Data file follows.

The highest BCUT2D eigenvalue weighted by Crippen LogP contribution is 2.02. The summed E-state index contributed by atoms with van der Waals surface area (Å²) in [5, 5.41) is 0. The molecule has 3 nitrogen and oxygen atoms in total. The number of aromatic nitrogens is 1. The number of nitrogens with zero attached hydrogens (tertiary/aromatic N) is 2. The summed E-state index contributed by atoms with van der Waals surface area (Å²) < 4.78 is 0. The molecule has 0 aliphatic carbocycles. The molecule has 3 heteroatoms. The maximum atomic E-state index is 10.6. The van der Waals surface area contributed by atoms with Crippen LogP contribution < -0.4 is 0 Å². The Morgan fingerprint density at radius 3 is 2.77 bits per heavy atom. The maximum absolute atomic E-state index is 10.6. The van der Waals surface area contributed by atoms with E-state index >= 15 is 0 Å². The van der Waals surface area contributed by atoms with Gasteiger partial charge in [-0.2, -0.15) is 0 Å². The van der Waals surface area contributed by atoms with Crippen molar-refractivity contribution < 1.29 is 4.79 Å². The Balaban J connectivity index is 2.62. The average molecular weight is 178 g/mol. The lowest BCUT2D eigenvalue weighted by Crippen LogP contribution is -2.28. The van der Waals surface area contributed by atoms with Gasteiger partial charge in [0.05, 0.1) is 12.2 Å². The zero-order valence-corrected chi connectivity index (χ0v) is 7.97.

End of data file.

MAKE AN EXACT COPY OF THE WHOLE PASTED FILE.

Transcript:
The highest BCUT2D eigenvalue weighted by Crippen LogP contribution is 2.02. The summed E-state index contributed by atoms with van der Waals surface area (Å²) in [5, 5.41) is 0. The molecule has 3 nitrogen and oxygen atoms in total. The number of aromatic nitrogens is 1. The number of nitrogens with zero attached hydrogens (tertiary/aromatic N) is 2. The summed E-state index contributed by atoms with van der Waals surface area (Å²) < 4.78 is 0. The molecule has 0 aliphatic carbocycles. The molecule has 3 heteroatoms. The maximum atomic E-state index is 10.6. The van der Waals surface area contributed by atoms with Crippen LogP contribution < -0.4 is 0 Å². The Morgan fingerprint density at radius 3 is 2.77 bits per heavy atom. The maximum absolute atomic E-state index is 10.6. The van der Waals surface area contributed by atoms with E-state index >= 15 is 0 Å². The van der Waals surface area contributed by atoms with Gasteiger partial charge in [-0.2, -0.15) is 0 Å². The van der Waals surface area contributed by atoms with Crippen molar-refractivity contribution < 1.29 is 4.79 Å². The Balaban J connectivity index is 2.62. The average molecular weight is 178 g/mol. The lowest BCUT2D eigenvalue weighted by Crippen LogP contribution is -2.28. The van der Waals surface area contributed by atoms with Gasteiger partial charge in [0.05, 0.1) is 12.2 Å². The zero-order valence-corrected chi connectivity index (χ0v) is 7.97.